1. (C) Summary: Isaias is an austere and narcissistic dictator whose political ballast derives from Maoist ideology fine-tuned during Eritrea's 30-year war for independence. He is paranoid and believes Ethiopian PM Meles tried to kill him and that the United States will attempt to assassinate him. He is not notably nepotistic and has not favored his ancestral village or immediate family. This message includes some biographic tidbits offered as an addendum to USG bio information on foreign government leaders. End Summary.

2. (C) Aiming for 112: Isaias, 62, told a visiting German parliamentarian in late 2008 that he is healthy and expects to live another 40 or 50 years. He said he hopes to serve his country as long as he is able. In a May 2008 television interview, Isaias said Eritrea might hold elections "in three or four decades."

3. (S/NF) An Alleged Ethiopian Assassination Attempt: Isaias and Meles, brothers in arms during the 1980s, are now blood enemies. Why? In 1996, while returning from a vacation in Kenya, Isaias, his family, and his inner entourage stopped in Addis, where Meles offered to fly them back to Asmara in one of his aircraft. Isaias accepted the offer; en route the aircraft caught fire, but managed to turn back and land safely in Addis. According to someone who was on the aircraft, an infuriated Isaias accuse Meles to his face of trying to kill him and his family. Isaias has not trusted Meles since, according to this source.

4. (S) Fears of an American Assassination Attempt: Isaias thinks the United States will attempt to kill him by missile strike on his residence in the city of Massawa, according to late 2007 information from the Force Commander of UNMEE.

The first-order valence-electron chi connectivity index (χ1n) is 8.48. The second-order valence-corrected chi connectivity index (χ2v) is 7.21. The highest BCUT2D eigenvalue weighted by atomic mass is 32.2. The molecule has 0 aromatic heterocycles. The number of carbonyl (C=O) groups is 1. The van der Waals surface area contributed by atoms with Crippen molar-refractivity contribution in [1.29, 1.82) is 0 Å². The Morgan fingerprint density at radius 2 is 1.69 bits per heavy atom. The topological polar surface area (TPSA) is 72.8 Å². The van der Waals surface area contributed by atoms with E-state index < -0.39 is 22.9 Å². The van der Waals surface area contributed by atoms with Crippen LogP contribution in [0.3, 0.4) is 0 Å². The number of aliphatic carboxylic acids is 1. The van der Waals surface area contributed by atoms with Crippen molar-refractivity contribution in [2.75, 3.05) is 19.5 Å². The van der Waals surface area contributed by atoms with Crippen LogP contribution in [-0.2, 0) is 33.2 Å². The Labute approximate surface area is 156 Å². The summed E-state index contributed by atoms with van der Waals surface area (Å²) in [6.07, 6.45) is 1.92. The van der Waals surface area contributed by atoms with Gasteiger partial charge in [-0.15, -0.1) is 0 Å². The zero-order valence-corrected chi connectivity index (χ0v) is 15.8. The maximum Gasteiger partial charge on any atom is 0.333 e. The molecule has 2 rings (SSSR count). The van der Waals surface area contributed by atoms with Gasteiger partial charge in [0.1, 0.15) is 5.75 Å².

5. (C) Holier Than Thou: Isaias has berated the Chinese ambassador in Asmara for China's embrace of market capitalism. Isaias was sent to China by the Eritrean Liberation Front for political commissar training in the 1960s, where, according to the Chinese ambassador, "he learned all the wrong things." Isaias was turned off by the cult of personality surrounding Mao, but apparently internalized Maoist ideology.

6. (C) Fluent in Arabic: Asmara-based Arab ambassadors are impressed by Isaias' fluency in Arabic. There is some debate about where he learned it, but all agree he is a comfortable and capable Arabic speaker.

7. (C) Talented Speechwriter: In mid-2008, after Isaias delivered an impressive address in English to a gathering of ministerial-level representatives on the subject of Darfur, Yemane Ghebremeskel, the director of the office of the president, said Isaias had written the speech himself.

8. (C) Hot Temper: At a January 2008 dinner he hosted for a codel and embassy officials, Isaias became involved in a heated discussion with his Amcit legal advisor about some tomato seedlings the legal advisor provided to Isaias' wife. Isaias complained that despite tender care by his wife, the plants produced only tiny tomatoes. When the legal advisor explained that they were cherry tomatoes and were supposed to be small, Isaias lost his temper and stormed out of the venue, much to the surprise of everyone, including his security detail.

9. (C) Holds a Grudge: A senior party official said Isaias and Djibouti President Guelleh had (g(eed during a 'u'e 2008 telephone conversation to try to resolve at the presidential level issues related to the June border clash. According this senior Eritrean official, Isaias was livid when Guelleh supposedly shortly thereafter lambasted Eritrean aggression in a media interview. Isaias reportedly felt personally betrayed by President Guelleh, and has been obstinate about resolving the Djibouti-Eritrea border dispute ever since.

10. (C) Thin Skinned: Isaias asked to be named the patron of the World Bank-funded Cultural Assets Rehabilitation Project (CARP). When individuals involved with CARP published the book "Asmara: Africa's Secret Modernist City," it failed to include a note of thanks to CARP's patron. Isaias was miffed and shut down CARP.